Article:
Lexical scope to appear in PHP?

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I mentioned briefly, in my last post, that Wez Furlong made a patch back in March, that allows a native syntax for creating anonymous functions. This could replace the heinous create_function. Since then, I brought up Wez’ original patch again on the php-internals lists. This has prompted some hefty debate over the last week. The main argument against approving the patch, seems to be, that one would expect static scoping rules to apply to the anonymous function. After all, this is the case in similar languages, which support anonymous functions. One could only assume, that changing PHP to support this, would be a major undertaking. One would be wrong, it seems. Today, Christian Seiler posted a patch to allow lexical scope for anonymous functions. There are a few loose ends, but it appears to work in general. Instead of making all variables follow the static scoping rules, a new keyword (lexical) is introduced. It works similar to global, in that it must be explicitly declared, which variables are lexically scoped. This is how it looks in action:


function getAdder($x) {
  return function ($y) {
    lexical $x;
    return $x + $y;
  };
}
$add2 = getAdder(2);
$add2(8); // return 10
It’s probably a bit early to tell if this will find its way into the language. It’s still just a proposal and it would take some further work to get it right, but at least it appears to be technically possible. We’ll have to wait and see. Otherwise, there’s just left to wish you all a merry Christmas.

Frequently Asked Questions on Lexical Scope in PHP

What is the difference between lexical scope and dynamic scope?

Lexical scope, also known as static scoping, is a method of variable scoping where variables are accessible within the region they are defined. This is the scoping method used in PHP. On the other hand, dynamic scoping is a method where variables are accessible from where they are called, not where they are defined. This is less common and not used in PHP.

How does lexical scoping work in PHP?

In PHP, lexical scoping works by allowing variables to be accessible within the region they are defined. This means that if a variable is defined within a function, it can only be accessed within that function. However, PHP also supports closures which allow variables to be used outside the function they are defined in.

What is a closure in PHP?

A closure in PHP is an anonymous function that can access variables from the parent scope, even if the parent function has finished execution. This is made possible by the ‘use’ keyword, which imports variables from the parent scope into the closure’s scope.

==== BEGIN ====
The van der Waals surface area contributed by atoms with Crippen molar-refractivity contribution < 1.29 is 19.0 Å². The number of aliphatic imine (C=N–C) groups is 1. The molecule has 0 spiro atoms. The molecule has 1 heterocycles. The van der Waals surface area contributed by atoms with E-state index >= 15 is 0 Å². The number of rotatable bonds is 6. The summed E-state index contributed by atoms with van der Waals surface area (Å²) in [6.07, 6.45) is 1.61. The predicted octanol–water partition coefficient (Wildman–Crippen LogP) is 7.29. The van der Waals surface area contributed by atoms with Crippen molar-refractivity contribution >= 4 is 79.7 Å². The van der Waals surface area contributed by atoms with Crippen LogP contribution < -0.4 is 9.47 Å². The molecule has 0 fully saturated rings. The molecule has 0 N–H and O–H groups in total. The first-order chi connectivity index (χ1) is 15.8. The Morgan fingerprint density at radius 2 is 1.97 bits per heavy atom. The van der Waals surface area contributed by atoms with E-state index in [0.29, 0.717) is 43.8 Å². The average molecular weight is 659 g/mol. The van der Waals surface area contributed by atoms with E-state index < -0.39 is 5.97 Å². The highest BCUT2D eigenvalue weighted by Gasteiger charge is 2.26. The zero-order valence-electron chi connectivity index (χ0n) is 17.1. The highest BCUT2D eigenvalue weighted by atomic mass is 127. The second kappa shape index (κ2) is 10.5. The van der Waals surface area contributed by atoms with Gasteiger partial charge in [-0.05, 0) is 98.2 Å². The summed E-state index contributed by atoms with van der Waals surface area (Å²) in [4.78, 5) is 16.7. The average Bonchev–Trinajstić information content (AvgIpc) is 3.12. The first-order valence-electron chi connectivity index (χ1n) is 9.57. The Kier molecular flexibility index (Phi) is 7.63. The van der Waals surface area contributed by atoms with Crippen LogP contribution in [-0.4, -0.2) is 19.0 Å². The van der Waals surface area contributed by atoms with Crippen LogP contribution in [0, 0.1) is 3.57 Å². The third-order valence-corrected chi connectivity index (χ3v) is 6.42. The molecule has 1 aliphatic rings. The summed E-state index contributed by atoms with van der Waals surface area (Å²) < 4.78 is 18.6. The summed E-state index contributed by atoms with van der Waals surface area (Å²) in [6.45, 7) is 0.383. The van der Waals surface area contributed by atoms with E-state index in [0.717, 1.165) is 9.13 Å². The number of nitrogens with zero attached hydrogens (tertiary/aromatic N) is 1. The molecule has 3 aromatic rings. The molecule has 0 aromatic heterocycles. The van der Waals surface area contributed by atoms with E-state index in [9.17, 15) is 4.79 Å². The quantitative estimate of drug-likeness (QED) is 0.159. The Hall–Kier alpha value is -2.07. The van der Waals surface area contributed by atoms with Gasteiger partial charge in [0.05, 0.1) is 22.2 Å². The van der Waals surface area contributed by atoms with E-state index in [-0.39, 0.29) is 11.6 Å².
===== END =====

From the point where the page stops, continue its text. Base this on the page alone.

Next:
How does the ‘use’ keyword work in PHP?

The ‘use’ keyword in PHP is used to import variables from the parent scope into the closure’s scope. This allows the closure to access these variables even after the parent function has finished execution. The ‘use’ keyword is followed by the variables to be imported, enclosed in parentheses.

Can you provide an example of lexical scoping in PHP?

Sure, here’s a simple example of lexical scoping in PHP:

function outerFunction() {
$x = 1;
function innerFunction() {
echo $x; // This will result in an error
}
innerFunction();
}
outerFunction();
In this example, the variable $x is defined in the outerFunction and is not accessible in the innerFunction due to lexical scoping.

What is the difference between global and local scope in PHP?

In PHP, a variable declared outside a function has a global scope and can be accessed anywhere in the script. However, a variable declared within a function has a local scope and can only be accessed within that function.

How can I access a global variable inside a function in PHP?

To access a global variable inside a function in PHP, you can use the ‘global’ keyword. This will import the global variable into the function’s scope. For example:

$x = 1; // global scope
function test() {
global $x; // importing the global variable
echo $x; // This will output 1
}
test();

What is variable shadowing in PHP?

Variable shadowing in PHP occurs when a variable declared within a function has the same name as a variable in the parent scope. The inner variable “shadows” the outer variable, making it inaccessible.

Can a function in PHP access variables from its parent function?

By default, a function in PHP cannot access variables from its parent function due to lexical scoping. However, this can be achieved using closures and the ‘use’ keyword.

How does lexical scoping affect performance in PHP?

Lexical scoping can improve performance in PHP as it limits the scope of variables, reducing the chance of variable name collisions. It also makes the code easier to understand and debug, as you can easily see where each variable is defined and where it can be accessed.

Troels Knak-NielsenTroels Knak-Nielsen
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Troels has been crafting web applications, as a freelancer and while employed by companies of various sizes, since around the time of the IT-bubble burst. Nowadays, he's working on backend systems for a Danish ISP. In his spare time, he develops and maintains Konstrukt, a web application framework for PHP, and is the organizer of a monthly PHP-meetup in Copenhagen.

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